All day the trees were moaning,
  For the leaves that they had lost,
All day they creaked and trembled,
  And the naked branches tossed
And shivered in the north wind
  As he hurried up and down,
Over hill-tops bleak and cheerless,
  Over meadows bare and brown.

"Oh my green and tender leaflets.
  Oh my fair buds, lost and gone!"
So they moaned through all the daytime,
  So they groaned till night came on.
And the hoar-frost lurked and listened
  To the wailing, sad refrain,
And he whispered, "wait--be patient--
  I will cover you again;

I will deck you in new garments--
  I will clothe you ere the light,
In a sheen of spotless glory--
  In a robe of purest white.
You shall wear the matchless mantle,
  That the good Frost Fairy weaves."
And the bare trees listened, wondered,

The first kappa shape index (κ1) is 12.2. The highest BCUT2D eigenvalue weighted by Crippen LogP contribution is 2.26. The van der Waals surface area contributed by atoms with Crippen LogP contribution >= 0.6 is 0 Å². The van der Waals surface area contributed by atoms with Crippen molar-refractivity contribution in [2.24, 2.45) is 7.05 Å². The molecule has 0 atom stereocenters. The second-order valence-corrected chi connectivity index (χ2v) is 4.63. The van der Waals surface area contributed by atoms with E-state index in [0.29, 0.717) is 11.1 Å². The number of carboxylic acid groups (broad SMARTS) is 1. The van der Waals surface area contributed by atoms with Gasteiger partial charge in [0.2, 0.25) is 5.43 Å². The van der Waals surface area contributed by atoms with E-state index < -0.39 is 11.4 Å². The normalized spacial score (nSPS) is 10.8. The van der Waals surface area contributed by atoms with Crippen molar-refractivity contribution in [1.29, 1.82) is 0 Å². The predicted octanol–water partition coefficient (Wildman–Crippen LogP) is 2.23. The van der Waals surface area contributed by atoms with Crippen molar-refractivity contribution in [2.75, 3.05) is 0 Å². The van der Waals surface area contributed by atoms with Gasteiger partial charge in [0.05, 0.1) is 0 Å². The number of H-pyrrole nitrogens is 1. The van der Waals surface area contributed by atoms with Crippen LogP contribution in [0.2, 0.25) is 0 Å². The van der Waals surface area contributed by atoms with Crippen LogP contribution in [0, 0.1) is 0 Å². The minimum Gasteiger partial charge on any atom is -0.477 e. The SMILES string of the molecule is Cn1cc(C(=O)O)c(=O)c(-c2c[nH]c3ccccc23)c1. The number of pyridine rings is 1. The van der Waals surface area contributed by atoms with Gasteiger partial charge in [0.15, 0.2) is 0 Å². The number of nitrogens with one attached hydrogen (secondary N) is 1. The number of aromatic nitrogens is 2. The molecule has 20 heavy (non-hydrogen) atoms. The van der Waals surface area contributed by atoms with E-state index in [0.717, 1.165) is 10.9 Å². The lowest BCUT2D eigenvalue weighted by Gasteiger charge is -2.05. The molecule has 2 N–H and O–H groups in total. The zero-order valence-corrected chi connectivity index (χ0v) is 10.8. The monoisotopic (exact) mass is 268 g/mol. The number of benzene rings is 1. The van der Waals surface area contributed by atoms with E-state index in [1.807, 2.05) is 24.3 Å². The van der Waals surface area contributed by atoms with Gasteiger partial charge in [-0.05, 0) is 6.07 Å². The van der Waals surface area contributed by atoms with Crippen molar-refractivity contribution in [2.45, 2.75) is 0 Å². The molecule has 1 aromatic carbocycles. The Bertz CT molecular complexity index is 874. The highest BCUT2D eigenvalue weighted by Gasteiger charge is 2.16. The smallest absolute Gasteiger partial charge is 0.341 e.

And forgot their fallen leaves.

And the quaint and silent fairy,
  Backward, forward, through the gloom,
Wove the matchless, glittering mantle,
  Spun the frost-thread on her loom.
And the bare trees talked together,
  Talked in whispers soft and low,
As the good and silent fairy
  Moved her shuttle to and fro.

And, lo! when the golden glory
  Of the morning crept abroad,
All the trees were clothed in grandeur,
  All the twiglets robed, and shod
With matchless, spotless garments,
  That the sunshine decked with gems,
And the trees forgot their sorrow,
  'Neath their robes and diadems.

Shells by Ella Wheeler Wilcox
Milwaukee:Hauser & Storey, 1873.

Back to Poem Index